Connecting the Dots ~ Fred Allebach

Fred Allebach Fred Allebach is a member of the City of Sonoma’s Community Services and Environmental Commission, and an Advisory Committee member of the Sonoma Valley Groundwater Sustainability Agency. Fred is maintenance chair of the Sonoma Overlook Trail Stewards and an active member of the Sonoma Valley Housing Group and Transition Sonoma Valley. As well, Fred has a KSVY radio show on Sunday nights at 8:PM, participates in the Sonoma Valley Action Coalition for immigration issues, and with the Sonoma Climate Coalition.


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Sonoma’s climate plans: where we are

Posted on January 13, 2018 by Fred Allebach

Sonoma is the only city in the county which has adopted all the local climate protection measures in the Climate Action 2020 Plan, or CAP. See p. 305 of the linked plan for a listing of Sonoma’s local measures, which are identified by an L before the measure. R is for Regional measure and S is for State measures. The mtCO2e means metric tons of carbon equivalent, and in the plan, that number means how many metric tons of carbon will be reduced by implementing the specific measures.

The Sonoma city council, with great wisdom and foresight, at the urging of Transition Sonoma Valley (Tom Conlon) and the Sonoma Ecology Center (Caitlin Cornwall), went ahead and adopted these local CAP measures even though the measures, due to a lawsuit, never became official county-wide, (more on the lawsuit later.)

City GHG footprint and GHG reductions

The city has also made a serious step to increase renewable energy use by adopting Sonoma Clean Power’s “Evergreen” option for 100% clean power in all 41 of the city’s electrical accounts. This Community Choice Aggregation, represented locally by Sonoma Clean Power, is not specifically a CAP local measure. Credit to the city here for going above and beyond the call of duty!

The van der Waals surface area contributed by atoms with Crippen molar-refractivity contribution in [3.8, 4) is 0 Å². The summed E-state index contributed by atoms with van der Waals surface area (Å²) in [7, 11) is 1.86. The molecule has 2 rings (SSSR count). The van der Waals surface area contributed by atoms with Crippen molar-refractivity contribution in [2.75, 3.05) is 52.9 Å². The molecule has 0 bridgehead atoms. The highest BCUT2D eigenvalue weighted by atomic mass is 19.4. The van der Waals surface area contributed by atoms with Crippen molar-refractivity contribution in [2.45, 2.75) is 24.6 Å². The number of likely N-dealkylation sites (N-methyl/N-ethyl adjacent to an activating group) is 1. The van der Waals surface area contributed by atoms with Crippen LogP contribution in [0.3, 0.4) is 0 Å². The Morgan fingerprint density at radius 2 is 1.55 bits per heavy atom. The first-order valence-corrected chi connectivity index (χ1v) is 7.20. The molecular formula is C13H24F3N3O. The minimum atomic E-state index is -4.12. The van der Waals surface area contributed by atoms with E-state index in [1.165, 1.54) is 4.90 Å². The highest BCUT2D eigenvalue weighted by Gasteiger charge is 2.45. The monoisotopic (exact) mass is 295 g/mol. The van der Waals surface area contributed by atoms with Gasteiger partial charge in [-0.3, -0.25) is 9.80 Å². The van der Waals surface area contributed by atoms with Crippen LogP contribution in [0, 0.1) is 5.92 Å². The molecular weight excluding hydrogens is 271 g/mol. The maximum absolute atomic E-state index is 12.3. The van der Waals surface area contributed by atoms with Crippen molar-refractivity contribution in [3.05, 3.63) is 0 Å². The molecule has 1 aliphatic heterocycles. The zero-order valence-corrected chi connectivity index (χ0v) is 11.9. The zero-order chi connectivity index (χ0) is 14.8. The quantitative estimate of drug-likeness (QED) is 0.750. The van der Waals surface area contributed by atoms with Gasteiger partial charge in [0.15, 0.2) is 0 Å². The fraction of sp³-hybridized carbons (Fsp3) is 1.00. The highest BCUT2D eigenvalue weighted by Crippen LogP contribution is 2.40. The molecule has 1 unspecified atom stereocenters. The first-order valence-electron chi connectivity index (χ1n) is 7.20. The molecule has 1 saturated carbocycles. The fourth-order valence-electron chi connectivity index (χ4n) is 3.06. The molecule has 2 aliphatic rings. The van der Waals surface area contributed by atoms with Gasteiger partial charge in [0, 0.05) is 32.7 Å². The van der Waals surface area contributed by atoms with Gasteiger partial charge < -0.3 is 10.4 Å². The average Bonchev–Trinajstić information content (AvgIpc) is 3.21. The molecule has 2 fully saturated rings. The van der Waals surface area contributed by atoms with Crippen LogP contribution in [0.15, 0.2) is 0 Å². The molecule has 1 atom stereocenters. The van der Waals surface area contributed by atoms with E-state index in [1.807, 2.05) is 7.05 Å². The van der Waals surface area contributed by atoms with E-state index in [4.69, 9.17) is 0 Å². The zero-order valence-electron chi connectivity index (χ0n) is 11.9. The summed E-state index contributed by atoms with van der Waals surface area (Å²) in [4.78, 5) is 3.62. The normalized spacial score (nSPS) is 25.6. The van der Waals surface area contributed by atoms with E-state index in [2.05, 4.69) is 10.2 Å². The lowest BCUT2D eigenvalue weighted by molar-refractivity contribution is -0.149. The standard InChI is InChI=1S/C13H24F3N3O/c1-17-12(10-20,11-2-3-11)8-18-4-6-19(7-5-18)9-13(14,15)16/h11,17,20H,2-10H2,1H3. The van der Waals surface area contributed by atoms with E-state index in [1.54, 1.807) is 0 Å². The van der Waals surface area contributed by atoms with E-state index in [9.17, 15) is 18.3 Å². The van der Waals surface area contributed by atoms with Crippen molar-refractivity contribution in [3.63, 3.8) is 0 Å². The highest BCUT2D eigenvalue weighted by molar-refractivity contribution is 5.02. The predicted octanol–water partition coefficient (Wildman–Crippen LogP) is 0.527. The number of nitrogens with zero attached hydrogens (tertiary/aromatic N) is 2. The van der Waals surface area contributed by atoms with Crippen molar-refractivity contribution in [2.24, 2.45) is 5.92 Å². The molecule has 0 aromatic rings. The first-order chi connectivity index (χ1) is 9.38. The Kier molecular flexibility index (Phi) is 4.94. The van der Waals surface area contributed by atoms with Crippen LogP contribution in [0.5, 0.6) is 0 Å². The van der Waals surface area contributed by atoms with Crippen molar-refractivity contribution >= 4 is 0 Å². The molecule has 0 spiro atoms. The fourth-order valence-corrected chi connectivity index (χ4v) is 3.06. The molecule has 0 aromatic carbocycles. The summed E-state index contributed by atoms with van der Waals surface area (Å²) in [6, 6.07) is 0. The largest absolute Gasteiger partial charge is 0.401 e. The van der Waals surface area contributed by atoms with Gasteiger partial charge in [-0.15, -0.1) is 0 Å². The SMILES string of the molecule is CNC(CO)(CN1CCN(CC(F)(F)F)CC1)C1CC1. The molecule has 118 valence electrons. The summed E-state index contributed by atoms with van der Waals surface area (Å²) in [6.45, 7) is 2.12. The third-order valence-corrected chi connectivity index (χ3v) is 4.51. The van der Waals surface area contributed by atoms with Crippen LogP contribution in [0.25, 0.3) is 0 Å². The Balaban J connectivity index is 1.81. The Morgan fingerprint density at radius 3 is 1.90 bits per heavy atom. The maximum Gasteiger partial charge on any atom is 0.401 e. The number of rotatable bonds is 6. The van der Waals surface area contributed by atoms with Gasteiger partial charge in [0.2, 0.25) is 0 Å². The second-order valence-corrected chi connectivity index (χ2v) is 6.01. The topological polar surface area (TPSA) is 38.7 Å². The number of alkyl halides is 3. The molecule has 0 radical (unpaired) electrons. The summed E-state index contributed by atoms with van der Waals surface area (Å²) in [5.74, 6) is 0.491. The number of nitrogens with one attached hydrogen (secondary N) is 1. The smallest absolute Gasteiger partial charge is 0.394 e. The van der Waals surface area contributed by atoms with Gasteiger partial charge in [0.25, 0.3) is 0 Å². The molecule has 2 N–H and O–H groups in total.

The bulk of the rest of the CAP increase renewable energy impacts will hopefully be taken up by implementing the two remaining big ticket increase renewable energy measures, 2 L2, solar in existing residential buildings, for a possible 9,942 mtCO2e GHG reduction and 2 L4, solar in existing non-residential buildings, for a possible 25,714 mtCO2e GHG reduction.

Yes this is wonky, but important enough to hang with and know. And please note that the city is only a two-square mile area and the real meaningful entity for urban GHG production locally is the whole lower Sonoma valley urbanized area. The unincorporated county’s climate reduction measures can be seen on p. 338. Unincorporated county residents could lobby for the county to adopt the CAP local measures anyway, like the city has done, and to focus on reducing urban GHG uses here in the valley.

The big three

The city of Sonoma’s entire greenhouse gas (GHG) footprint consists of 54% on-road transportation, 36% building energy and 9% solid waste generation, and 1% other.

Transportation, building energy and solid waste are the big-ticket items for GHG reduction. Why? Because they represent 99% of the use. For building energy, the city has replaced older higher energy-use light bulbs and installed LED street light bulbs. This addresses a big chunk of the city’s building energy footprint. Other building energy GHG savings can be had, for example, by getting Sonoma Clean Power “Evergreen” 100% clean power and then using electric stoves and eclectic hot water heaters.

Solid waste generation is where better recycling and waste management programs at city Special Events can make good GHG reductions and also help to mitigate the city’s real solid waste GHG impacts. The Climate Action 2020 regional waste diversion goal (9 R1) is a substantial GHG reduction, of 3,012 mtCO2e. This is it not specifically a council-adopted goal, (neither was Sonoma Clean Power Evergreen 100% clean power) yet Sonoma could use its Special Events Policy, to meet this real solid waste community impact and kill two policy birds with one stone.

These two birds are: realizing a legit solid waste climate protection measure by adjusting the Special Events recycling policy to head towards zero waste. Special Events policy, which includes recycling at events, will soon be up for review by the city council. Citizens can contact Lisa Janson, city Special Events Manager, to ask what the Community Services and Environmental Commission has recommended re: recycling at Special Events, and then lobby council members for a revised plan that can better support local solid waste GHG reduction at city Special Events.

For greater solid waste GHG reductions, we just need the political will to force the policy and make events adapt. Then the city can cut into its solid waste generation, which is 9% of its overall GHG impact. As a corollary to this effort, we need to know what is actually happening to the waste, and that recyclables are not just going to the dump.